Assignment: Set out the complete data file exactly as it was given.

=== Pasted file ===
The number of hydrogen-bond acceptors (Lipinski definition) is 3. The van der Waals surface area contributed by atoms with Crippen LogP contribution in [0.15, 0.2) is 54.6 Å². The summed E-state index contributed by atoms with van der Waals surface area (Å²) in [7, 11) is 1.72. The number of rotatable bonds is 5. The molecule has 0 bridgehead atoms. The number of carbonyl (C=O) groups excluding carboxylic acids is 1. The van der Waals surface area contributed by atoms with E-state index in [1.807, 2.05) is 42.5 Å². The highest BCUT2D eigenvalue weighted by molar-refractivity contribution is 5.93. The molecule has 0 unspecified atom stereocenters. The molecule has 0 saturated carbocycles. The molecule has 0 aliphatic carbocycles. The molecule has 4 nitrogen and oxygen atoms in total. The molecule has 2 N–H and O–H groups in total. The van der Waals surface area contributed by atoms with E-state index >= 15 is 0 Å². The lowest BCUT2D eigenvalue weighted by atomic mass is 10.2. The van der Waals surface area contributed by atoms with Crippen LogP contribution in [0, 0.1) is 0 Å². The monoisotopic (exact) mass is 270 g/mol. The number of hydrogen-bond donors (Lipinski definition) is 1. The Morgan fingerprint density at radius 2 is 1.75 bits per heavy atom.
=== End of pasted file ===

The number of hydrogen-bond acceptors (Lipinski definition) is 3. The van der Waals surface area contributed by atoms with Crippen LogP contribution in [0.15, 0.2) is 54.6 Å². The summed E-state index contributed by atoms with van der Waals surface area (Å²) in [7, 11) is 1.72. The number of rotatable bonds is 5. The molecule has 0 bridgehead atoms. The number of carbonyl (C=O) groups excluding carboxylic acids is 1. The van der Waals surface area contributed by atoms with E-state index in [1.807, 2.05) is 42.5 Å². The highest BCUT2D eigenvalue weighted by molar-refractivity contribution is 5.93. The molecule has 0 unspecified atom stereocenters. The molecule has 0 saturated carbocycles. The molecule has 0 aliphatic carbocycles. The molecule has 4 nitrogen and oxygen atoms in total. The molecule has 2 N–H and O–H groups in total. The van der Waals surface area contributed by atoms with E-state index >= 15 is 0 Å². The lowest BCUT2D eigenvalue weighted by atomic mass is 10.2. The van der Waals surface area contributed by atoms with Crippen LogP contribution in [0, 0.1) is 0 Å². The monoisotopic (exact) mass is 270 g/mol. The number of hydrogen-bond donors (Lipinski definition) is 1. The Morgan fingerprint density at radius 2 is 1.75 bits per heavy atom.